Travel & Food

Sips in the city with Alex Macy


CalArts’ Herb Alpert School of Music enticed Alex Macy to Southern California, but it was the weather — and the beer — that enticed him to stay.

“With a career in beer and wine, I could afford music,” Macy told me over a glass of Strand Brewing Company’s 24th Street Pale Ale. “But with a career in music, I couldn’t afford beer and wine.”


Macy has worked as a beer and wine buyer ever since, first at Red Carpet Wine in Glendale, then at BottleRock Downtown, and now at CitySip in Echo Park, where he’s been for the last two-and-a-half years. CitySip sits across the street from the Ramona Theater — the defunct 97-year-old movie house soon to become Mohawk Bend — and next door to the 80-year-old art deco office and retail space now being transformed into the Bob Barker Building, PETA’s new West Coast headquarters.

Though his first love is wine, Macy developed a passion for beer in college, thanks to the influence of a CalArts friend with a penchant for homebrewing. Before long, Macy’s refrigerator and cabinets, once dominated by wine, were stocked with beer.

“Beer became what I drank at home,” Macy told me. “A really good bottle of beer is much more affordable and attainable than a really good bottle of wine.”

Macy was so enamored of beer that he soon began brewing it himself — something he’s become somewhat famous for, especially after his 2010 collaboration with Hot Knives yielded Tonka Bean Porter, the quasi-illicit smash hit of the inaugural L.A. Craft Beer Crawl in September.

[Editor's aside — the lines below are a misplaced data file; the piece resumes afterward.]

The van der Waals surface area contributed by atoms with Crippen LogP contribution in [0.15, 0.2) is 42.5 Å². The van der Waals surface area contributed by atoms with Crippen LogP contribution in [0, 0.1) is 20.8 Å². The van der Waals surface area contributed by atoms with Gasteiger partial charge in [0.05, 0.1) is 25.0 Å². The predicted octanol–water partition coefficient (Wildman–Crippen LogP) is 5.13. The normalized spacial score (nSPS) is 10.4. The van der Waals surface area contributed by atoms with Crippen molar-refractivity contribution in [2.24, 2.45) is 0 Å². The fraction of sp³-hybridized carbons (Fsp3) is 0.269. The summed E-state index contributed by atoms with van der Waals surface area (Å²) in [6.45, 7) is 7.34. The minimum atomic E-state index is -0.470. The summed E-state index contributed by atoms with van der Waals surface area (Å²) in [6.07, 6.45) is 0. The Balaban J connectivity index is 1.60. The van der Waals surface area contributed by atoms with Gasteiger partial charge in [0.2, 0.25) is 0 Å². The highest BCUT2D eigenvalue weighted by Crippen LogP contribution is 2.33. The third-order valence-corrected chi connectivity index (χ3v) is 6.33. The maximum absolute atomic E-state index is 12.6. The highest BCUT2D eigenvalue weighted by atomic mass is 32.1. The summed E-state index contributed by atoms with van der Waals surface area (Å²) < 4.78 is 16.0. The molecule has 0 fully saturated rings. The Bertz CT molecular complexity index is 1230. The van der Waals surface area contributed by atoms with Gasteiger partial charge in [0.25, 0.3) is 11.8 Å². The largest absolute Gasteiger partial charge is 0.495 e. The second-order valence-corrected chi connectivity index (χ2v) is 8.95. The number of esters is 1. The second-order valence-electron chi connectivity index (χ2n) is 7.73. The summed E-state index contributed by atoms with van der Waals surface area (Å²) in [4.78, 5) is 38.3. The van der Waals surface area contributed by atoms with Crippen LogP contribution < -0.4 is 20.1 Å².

But Macy says not all his homebrews have turned out so well, which seems to be part of the fun:

“Some of the best and worst beers I’ve had were homebrews,” he told me. “It’s not difficult to brew beer; it’s difficult to brew good beer. But sometimes the flaws are what makes it interesting.”

When I asked Macy if he’d be interested in opening a commercial brewery of his own someday, he demurred, saying he might work for a professional brewer, but he could never be one. “It’s a different game,” he said. “I wouldn’t want to make the jump.”

So for the foreseeable future, Macy plans to do more of what he’s doing already: coordinate events, like the Harvest Beer Festival he helped organize last fall, and educate the community. (He hosts regular beer tasting and pairing sessions at CitySip, and also teaches a homebrewing class.)

With such a brew-centric lifestyle, I wondered if beer had finally superseded wine in Macy’s mind. He said it hadn’t; he still loves wine and the wine world. Then he got a twinkle in his eye.

“But beer is still more fun than wine,” he said.

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